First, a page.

Wayward griz shows how bears use the land, get in trouble

Editor’s note:

This story is part of the Lee Enterprises series “Grizzlies and Us.” The project examines the many issues surrounding the uneasy coexistence of grizzly bears and humans in the Lower 48, which have come  into focus in recent years as the federallyprotected animal pushes farther into human-occupied areas. The 10-part series, comprised of more than 20 stories, was produced by outdoor reporters and photojournalists across the Rocky Mountain West.

 

In a late August press release, Montana Fish, Wildlife & Parks’ western bear specialist, Jamie Jonkel, warned: “We’ve had enough confirmed grizzly bears to remind us to expect grizzly bears anywhere in the western half of Montana.”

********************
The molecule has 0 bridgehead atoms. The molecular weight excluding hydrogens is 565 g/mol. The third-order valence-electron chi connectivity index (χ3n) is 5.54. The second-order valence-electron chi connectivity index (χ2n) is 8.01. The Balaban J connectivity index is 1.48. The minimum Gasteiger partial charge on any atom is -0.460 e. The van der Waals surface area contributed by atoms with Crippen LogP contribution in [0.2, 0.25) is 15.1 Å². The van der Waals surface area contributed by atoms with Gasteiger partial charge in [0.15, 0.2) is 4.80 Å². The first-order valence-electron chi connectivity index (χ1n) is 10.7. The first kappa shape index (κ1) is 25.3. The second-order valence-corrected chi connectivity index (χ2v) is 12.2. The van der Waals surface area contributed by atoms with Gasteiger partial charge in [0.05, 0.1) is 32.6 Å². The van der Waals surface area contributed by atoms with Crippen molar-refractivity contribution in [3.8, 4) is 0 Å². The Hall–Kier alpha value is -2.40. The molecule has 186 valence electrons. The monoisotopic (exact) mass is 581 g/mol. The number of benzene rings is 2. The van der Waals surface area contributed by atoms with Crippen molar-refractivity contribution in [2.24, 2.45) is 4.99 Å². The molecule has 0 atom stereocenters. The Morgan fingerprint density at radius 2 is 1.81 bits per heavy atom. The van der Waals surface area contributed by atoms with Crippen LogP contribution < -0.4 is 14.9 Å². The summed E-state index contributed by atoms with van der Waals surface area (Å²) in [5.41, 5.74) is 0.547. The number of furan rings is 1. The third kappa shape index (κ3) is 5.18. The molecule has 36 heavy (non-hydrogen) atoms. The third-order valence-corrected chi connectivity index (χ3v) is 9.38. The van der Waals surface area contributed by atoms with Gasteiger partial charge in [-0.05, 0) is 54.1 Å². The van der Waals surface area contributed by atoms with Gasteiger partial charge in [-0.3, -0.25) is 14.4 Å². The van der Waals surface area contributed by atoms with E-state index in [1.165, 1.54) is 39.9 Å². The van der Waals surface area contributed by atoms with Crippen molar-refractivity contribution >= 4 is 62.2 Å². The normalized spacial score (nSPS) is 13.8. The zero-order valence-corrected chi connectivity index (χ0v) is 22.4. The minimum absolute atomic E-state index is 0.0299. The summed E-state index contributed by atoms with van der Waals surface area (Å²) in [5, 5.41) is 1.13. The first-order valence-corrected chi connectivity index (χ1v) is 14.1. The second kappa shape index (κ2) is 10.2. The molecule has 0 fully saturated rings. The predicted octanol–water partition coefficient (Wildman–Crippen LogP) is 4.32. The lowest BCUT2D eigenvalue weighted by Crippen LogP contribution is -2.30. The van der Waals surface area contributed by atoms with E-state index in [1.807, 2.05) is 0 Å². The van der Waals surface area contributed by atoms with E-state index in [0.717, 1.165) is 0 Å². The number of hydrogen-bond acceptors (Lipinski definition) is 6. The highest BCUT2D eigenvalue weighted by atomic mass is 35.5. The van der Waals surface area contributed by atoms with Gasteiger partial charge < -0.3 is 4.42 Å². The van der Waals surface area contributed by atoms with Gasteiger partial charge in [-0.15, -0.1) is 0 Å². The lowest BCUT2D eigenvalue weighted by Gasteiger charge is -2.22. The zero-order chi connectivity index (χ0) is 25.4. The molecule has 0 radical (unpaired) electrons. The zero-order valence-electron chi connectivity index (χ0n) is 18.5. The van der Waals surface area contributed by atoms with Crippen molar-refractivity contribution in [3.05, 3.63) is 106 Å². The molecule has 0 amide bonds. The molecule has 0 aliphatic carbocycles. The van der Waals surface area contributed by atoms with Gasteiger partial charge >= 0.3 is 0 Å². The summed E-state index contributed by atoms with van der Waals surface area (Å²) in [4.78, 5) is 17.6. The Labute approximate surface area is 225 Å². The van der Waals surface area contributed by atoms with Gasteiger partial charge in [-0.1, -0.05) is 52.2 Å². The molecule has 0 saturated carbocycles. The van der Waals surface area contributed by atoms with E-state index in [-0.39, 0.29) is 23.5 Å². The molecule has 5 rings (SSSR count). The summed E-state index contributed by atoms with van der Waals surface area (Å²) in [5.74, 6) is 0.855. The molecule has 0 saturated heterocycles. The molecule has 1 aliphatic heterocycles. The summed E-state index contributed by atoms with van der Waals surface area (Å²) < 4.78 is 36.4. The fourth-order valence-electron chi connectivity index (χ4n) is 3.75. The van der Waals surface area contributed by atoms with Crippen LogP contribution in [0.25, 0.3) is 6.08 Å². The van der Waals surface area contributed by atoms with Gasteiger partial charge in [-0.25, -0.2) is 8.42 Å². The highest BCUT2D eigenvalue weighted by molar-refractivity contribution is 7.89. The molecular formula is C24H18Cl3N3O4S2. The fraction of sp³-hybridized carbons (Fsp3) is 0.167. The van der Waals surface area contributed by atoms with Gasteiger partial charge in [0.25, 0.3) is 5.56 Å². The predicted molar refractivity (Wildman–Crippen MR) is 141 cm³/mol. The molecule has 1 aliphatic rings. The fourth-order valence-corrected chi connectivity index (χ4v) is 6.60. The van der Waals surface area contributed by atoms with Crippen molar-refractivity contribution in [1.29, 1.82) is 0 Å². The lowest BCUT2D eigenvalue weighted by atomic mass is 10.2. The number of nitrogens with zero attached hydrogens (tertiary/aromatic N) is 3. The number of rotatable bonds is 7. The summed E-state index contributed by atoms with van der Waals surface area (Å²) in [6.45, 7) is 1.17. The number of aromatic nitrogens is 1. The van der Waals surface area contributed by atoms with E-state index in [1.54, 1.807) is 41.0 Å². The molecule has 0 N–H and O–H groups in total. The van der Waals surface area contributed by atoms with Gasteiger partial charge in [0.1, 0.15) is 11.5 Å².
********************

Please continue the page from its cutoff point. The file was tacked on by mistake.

Lingenpolter’s trying to prove it.

Weighing about 360 pounds at the time of his mug shot, the 4- or 5-year-old male grizzly bear is an explorer, a renegade, and a repeat offender with an uncertain future.

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He’s also a guide of sorts, showing bear managers and landowners where a young male grizzly bear might go and what trouble he might get into as the Northern Continental Divide Ecosystem population expands towards the Greater Yellowstone Ecosystem population.

His name comes from the Lingenpolter township where he first got

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